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Officials: Ex-board director accepted gifts

PORTLAND — Oregon officials say the executive director of the Oregon Educators Benefits Board accepted pricey meals and gifts from insurance and consulting firms during his eight months on the job.

Board director James Raussen was placed on paid leave in September and resigned earlier this month, reported The Oregonian/OregonLive. The Educators Benefits Board procures insurance for the state's 150,000 teachers and their families.

Documents recently released by the Oregon Health Authority say Raussen went out of his way in state vehicles to attend wine tastings in Hood River and Walla Walla, and then inaccurately told officials he had paid his own way. The agency released a slew of documents Monday in response to a public records request by the Oregonian/OregonLive and other media outlets.

Raussen could not be reached for comment.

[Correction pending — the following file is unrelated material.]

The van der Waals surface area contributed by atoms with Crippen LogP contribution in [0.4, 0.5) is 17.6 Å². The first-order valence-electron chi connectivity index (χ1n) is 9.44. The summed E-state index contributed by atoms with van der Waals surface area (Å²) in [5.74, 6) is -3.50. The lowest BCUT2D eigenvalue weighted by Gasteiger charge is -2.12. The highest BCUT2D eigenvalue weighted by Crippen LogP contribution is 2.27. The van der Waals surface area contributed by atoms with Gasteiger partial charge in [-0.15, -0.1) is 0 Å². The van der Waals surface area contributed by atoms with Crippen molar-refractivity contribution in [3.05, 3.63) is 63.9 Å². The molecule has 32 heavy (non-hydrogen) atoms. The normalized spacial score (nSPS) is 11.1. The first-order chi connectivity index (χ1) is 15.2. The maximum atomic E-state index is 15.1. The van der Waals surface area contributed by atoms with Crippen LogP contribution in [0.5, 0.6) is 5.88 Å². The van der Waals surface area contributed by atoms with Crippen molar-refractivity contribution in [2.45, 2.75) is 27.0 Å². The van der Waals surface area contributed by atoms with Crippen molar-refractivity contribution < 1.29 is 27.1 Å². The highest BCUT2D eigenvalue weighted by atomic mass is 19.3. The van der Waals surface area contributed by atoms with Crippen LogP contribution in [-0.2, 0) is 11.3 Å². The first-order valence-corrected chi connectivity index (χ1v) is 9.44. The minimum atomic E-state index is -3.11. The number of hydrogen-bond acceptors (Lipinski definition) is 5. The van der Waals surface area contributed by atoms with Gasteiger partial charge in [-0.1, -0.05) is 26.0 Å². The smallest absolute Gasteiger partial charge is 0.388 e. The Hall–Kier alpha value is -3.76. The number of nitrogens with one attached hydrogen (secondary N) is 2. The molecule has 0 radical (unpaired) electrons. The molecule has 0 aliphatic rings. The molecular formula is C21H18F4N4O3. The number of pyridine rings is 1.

The Health Authority said Monday that the board put Raussen on leave because of "concerns related to conflict of interest, using state resources for personal purposes, inappropriate and disrespectful comments, and poor leadership."

Raussen's meals and entertainment — including tickets to a Blazers game and pricey meals — were provided by insurers Moda, The Standard, Kaiser and Providence and consulting firm Willis Towers Watson, according to state records. Most of those companies either do business or want to do business with the benefits board.

The Standard Vice President Justin Delaney said none of the insurance policies the company provides to the educators board are currently in play.

Moda executive Steve Wynne said Raussen told the state he wrote the insurer a check for the Blazers game but "we could never find it."

The state documents are incomplete and include some conflicting information, so it's not clear what the exact value is of meals and other gifts accepted by Raussen. A partially completed report concluded that Raussen accepted four different meals or other gifts that each exceeded the $50 limit on gifts to public employees imposed by Oregon ethics laws.

Raussen's "attitude and his actions were extremely cavalier regarding compliance to OHA policy and his own understanding of the government ethics law," the draft report said.